Inequalities: All Rules Are Not Created Equal
While working with students in several Algebra 1 classrooms this week, I noticed several prevalent misconceptions that contributed to errors in solving and interpreting inequalities. These misconceptions might be rooted in over generalizations of previously learned material instead of adapting learned concepts to new situations. Some of the misconceptions that contribute to students’ confusion regarding inequalities include:
- Treating inequalities the same as equations
- Thinking that the solution set to an inequality must be an inequality
- Lack of understanding of the symbolic meaning of inequalities
Inequalities are the Same as Equations
Knowing how to solve equations can help in manipulating inequalities, but saying that an inequality is the same as an equation causes problems when interpreting solutions. A student may be able to find a symbolic answer, but be unable to check whether or not an element is in the solution set. Consider an example that is often answered incorrectly:
Which of the following is a solution to the inequality 5x + 7 > 12?
A) -1 B) 0 C) 1 D) 2
I have found that many students can easily manipulate the inequality to arrive at x>1, only to select choice C, completely disregarding the inequality symbol.
Other examples require considering the structure of an expression (SMP7). In response to (x+3)(x-4)>0, students who have experienced solving (x+3)(x-4)=0, have no problem stating that (x+3)>0 and (x-4)>0, but may overlook that (x+3)<0 and (x-4)<0 will also generate solutions to the inequality. In these types of problems, creating a visual representation of the inequalities can help students determine if their answer makes sense or if it should be revised.
The Solution Set Must Be an Inequality
Perhaps due to a lack of exposure to different types of inequalities, I found that some students tend to overlook that solutions could take several forms, particularly when solving a system of inequalities. Consider the following systems:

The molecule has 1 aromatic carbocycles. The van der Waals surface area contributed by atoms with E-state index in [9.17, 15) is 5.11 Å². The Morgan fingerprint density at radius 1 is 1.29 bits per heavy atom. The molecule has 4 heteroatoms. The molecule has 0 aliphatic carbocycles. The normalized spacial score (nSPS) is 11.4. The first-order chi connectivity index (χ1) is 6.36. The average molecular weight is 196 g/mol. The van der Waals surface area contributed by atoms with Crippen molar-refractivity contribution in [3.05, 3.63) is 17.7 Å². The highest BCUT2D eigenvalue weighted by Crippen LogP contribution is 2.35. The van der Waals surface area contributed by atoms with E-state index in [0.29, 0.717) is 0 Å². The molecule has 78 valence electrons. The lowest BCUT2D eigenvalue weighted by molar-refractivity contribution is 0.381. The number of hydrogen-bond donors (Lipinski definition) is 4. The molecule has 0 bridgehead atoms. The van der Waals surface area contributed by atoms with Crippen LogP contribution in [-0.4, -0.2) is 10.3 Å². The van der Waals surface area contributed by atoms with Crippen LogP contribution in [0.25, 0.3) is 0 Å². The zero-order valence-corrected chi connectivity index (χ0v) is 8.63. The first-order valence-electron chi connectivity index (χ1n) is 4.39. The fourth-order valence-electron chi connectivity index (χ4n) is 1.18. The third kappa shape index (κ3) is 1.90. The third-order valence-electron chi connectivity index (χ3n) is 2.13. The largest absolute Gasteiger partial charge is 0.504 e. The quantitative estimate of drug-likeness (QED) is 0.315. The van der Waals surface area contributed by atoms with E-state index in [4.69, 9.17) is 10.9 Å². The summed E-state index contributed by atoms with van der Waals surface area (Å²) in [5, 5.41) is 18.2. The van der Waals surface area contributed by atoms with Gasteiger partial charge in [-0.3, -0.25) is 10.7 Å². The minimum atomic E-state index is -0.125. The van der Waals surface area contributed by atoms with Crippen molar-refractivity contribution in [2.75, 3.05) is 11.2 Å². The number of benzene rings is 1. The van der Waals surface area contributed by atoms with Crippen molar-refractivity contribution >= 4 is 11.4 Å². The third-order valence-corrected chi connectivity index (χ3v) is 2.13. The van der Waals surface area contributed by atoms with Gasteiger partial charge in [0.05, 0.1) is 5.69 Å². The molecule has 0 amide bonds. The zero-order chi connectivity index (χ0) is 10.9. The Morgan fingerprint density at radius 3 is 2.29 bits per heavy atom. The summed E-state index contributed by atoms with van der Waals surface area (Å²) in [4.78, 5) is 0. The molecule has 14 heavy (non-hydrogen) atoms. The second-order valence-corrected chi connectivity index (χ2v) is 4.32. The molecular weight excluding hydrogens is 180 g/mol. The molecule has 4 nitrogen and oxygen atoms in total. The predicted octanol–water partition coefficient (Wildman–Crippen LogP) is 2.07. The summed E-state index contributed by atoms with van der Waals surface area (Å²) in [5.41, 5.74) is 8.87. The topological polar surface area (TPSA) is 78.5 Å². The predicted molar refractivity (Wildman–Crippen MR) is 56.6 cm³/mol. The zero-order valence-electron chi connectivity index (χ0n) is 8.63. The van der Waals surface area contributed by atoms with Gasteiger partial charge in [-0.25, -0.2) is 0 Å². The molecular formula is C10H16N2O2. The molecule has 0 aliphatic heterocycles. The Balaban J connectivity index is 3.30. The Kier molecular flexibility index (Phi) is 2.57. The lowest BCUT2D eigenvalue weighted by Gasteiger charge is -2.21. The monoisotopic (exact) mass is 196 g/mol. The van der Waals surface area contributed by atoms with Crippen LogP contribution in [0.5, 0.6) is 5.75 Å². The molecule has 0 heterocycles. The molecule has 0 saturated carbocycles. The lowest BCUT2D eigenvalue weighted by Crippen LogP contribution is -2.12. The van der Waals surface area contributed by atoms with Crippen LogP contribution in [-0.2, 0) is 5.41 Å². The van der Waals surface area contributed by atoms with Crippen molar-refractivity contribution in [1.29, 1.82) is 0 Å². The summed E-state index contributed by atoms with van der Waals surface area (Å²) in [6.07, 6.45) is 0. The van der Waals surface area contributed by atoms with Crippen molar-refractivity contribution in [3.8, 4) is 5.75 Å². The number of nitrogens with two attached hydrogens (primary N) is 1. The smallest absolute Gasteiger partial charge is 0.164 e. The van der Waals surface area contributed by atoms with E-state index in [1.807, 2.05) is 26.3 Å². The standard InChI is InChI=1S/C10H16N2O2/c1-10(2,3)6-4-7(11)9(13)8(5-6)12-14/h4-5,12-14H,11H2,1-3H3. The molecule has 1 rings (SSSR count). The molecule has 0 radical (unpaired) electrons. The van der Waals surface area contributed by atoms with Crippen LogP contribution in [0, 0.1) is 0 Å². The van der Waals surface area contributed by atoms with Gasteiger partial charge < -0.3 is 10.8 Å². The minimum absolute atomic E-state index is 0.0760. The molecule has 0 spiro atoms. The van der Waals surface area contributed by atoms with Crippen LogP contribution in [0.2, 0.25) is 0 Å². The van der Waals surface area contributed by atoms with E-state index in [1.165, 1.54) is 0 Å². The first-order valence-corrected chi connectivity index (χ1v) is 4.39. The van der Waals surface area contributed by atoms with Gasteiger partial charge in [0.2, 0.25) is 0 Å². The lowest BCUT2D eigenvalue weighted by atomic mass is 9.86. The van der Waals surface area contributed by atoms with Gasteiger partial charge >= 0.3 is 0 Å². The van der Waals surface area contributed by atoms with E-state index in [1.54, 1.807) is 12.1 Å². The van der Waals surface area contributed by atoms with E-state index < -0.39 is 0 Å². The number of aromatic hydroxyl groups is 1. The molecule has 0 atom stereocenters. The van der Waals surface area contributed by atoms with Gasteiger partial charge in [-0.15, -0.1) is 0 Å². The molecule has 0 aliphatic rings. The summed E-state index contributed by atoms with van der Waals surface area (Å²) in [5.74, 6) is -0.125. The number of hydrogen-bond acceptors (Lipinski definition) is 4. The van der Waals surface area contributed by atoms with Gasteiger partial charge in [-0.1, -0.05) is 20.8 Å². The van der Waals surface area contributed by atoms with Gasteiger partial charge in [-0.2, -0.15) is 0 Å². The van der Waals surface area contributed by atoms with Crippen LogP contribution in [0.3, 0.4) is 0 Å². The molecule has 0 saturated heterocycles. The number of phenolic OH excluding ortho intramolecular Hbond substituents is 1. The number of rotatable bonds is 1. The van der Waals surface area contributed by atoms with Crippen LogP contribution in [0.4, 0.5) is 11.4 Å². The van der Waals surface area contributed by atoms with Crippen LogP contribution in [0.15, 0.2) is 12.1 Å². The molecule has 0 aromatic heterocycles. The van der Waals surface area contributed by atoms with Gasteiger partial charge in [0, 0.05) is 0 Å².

A) x — 2 ≤ 4 and x — 2 ≥ 4
B) 1+ x > 4 and 3x — 6 < -12
In the first case, the solution is actually an equation (x = 6). In the second example, there is no solution since there are no numbers that satisfy both statements. In both cases, graphing the inequalities simultaneously on a number line can help students visualize the problem, trying to find where the inequalities overlap.
Symbolic Meaning of Inequalities
When reading x>3, one student told me that this was “x is less than 3” because she had been taught that the “pointy part points to the smaller number,” and since it was pointing towards the three, then it must be “less than.” More than other misconceptions that surfaced, this was among the most rudimentary. Not understanding the fundamental meaning of the inequality symbols also contributed to some students thinking that if 2<x<4, then the only solution must be 3. This prevented students from understanding the concept of infinitely many solutions. In this case, asking students to generate examples of inequalities in real contexts would help them construct meaning and verbally analyze solutions to inequalities.
Inequalities play an important role in students’ understanding of equality. Often, students’ misconceptions are grounded in their misapplication of previously learned concepts. For this reason, it is important to expose students’ preconceptions before attempting to build on their prior knowledge. Additionally, when students understand inequalities visually, they are more likely to perform algebraic manipulation accurately. Using examples of inequalities applied in context helps to make learning more meaningful and sustainable. Lastly, developing conceptual understanding of the symbolic meaning of inequalities, rather than relying solely on procedural techniques and “rules” that eventually expire, might have a greater impact on students’ transfer of concepts to other topics.